Sometimes my body has to remind me that I live with a rare disease

Reassessing my abilities and limitations while living with EB

Lena Riedl avatar

by Lena Riedl |

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Occasionally, I forget that I live with a rare disease. For me, that’s a good thing. It means I’m doing well enough that my condition doesn’t bother me on a day-to-day basis.

But sometimes, my body will say, “Hey, stop! You have a condition to consider. You need to take some time to rest and listen to me.” When that happens, it hits me hard.

I was born with the rare skin condition epidermolysis bullosa (EB). I have recessive dystrophic EB, which is often more severe than the dominant form. However, perhaps due to luck or genetics, my condition isn’t as severe as many others with the same type of EB. So it’s possible for me to live independently, go to work, play sports, do chores at home, and take care of myself.

Big changes

I moved into my own flat a few months ago. I first moved away from my family six years ago, when I was 23, and not to brag, but I’d even ventured to another country where I didn’t speak the language. Since then, I’ve lived in three shared flats. But this is the first time I’ve lived on my own, and it’s definitely different.

When I shared a flat, I didn’t have to do every task alone (even if the workload wasn’t always shared equally). I could always ask for help.

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Then, about two years ago, I moved back in with my parents because some big changes in my life had thrown me off course. They were able to help me with many things, including caring for my dog, Nala. Although she’s my responsibility, my parents would help by taking her for a walk or looking after her.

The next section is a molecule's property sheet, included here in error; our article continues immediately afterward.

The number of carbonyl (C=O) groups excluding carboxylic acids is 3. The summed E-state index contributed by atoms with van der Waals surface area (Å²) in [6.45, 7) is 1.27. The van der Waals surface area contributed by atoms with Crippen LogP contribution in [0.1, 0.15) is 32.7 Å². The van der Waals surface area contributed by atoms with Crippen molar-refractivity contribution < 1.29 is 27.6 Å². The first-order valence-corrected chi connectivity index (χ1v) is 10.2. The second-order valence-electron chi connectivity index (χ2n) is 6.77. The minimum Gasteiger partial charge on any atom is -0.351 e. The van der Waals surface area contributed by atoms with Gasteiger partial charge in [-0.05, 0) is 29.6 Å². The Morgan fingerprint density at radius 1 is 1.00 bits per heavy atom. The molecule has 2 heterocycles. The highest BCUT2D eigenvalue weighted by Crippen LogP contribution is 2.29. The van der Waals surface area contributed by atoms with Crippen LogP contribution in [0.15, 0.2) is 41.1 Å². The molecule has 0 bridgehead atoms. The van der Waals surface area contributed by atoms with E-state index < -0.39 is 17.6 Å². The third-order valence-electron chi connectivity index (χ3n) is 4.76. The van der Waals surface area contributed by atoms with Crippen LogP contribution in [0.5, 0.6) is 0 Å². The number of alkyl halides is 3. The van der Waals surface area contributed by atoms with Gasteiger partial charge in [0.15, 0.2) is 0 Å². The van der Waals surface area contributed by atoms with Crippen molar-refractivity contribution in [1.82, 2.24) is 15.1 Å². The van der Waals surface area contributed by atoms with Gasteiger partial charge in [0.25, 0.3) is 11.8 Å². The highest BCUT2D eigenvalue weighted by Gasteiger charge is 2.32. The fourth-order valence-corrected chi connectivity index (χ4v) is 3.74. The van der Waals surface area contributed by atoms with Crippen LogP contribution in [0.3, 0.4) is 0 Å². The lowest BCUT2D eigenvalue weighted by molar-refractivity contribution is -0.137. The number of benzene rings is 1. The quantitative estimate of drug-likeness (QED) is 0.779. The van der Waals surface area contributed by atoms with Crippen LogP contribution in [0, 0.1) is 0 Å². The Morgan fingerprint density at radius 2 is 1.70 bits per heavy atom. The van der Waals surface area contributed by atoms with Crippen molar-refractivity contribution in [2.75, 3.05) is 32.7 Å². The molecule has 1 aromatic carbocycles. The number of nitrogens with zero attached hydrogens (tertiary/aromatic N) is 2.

But now, I have to get all my chores done and take care of Nala by myself. I also started a new job in February, which means I’m now working five jobs. I like to keep myself occupied!

Surprised by my own body

Unfortunately, my busy schedule means I sometimes feel completely exhausted by the end of the day. The last few tasks on my to-do list, like putting away the dishes and getting ready for bed, become extremely challenging for me, and I often do them with my feet hurting.

At that point, I realize how much of a difference it makes to live alone. Before, my boyfriend would walk Nala in the evening and put away our dishes, or my parents would make me a cup of tea before bed. The little things they did made a huge difference in my life with EB.

I’ve become so used to my body and me being the perfect team that it shocks me to encounter limitations. Sometimes I push my limits, but I must also accept that there are things I simply can’t do.

Fortunately, my body still allows me to do many things that make me happy. But now, given all the changes I’ve experienced recently, maybe it’s time to rebalance. I need to find new ways to do the things I enjoy, while also accepting the limits I didn’t know I had.

Note: Epidermolysis Bullosa News is strictly a news and information website about the disease. It does not provide medical advice, diagnosis, or treatment. This content is not intended to be a substitute for professional medical advice, diagnosis, or treatment. Always seek the advice of your physician or other qualified health provider with any questions you may have regarding a medical condition. Never disregard professional medical advice or delay in seeking it because of something you have read on this website. The opinions expressed in this column are not those of Epidermolysis Bullosa News or its parent company, BioNews, and are intended to spark discussion about issues pertaining to epidermolysis bullosa.


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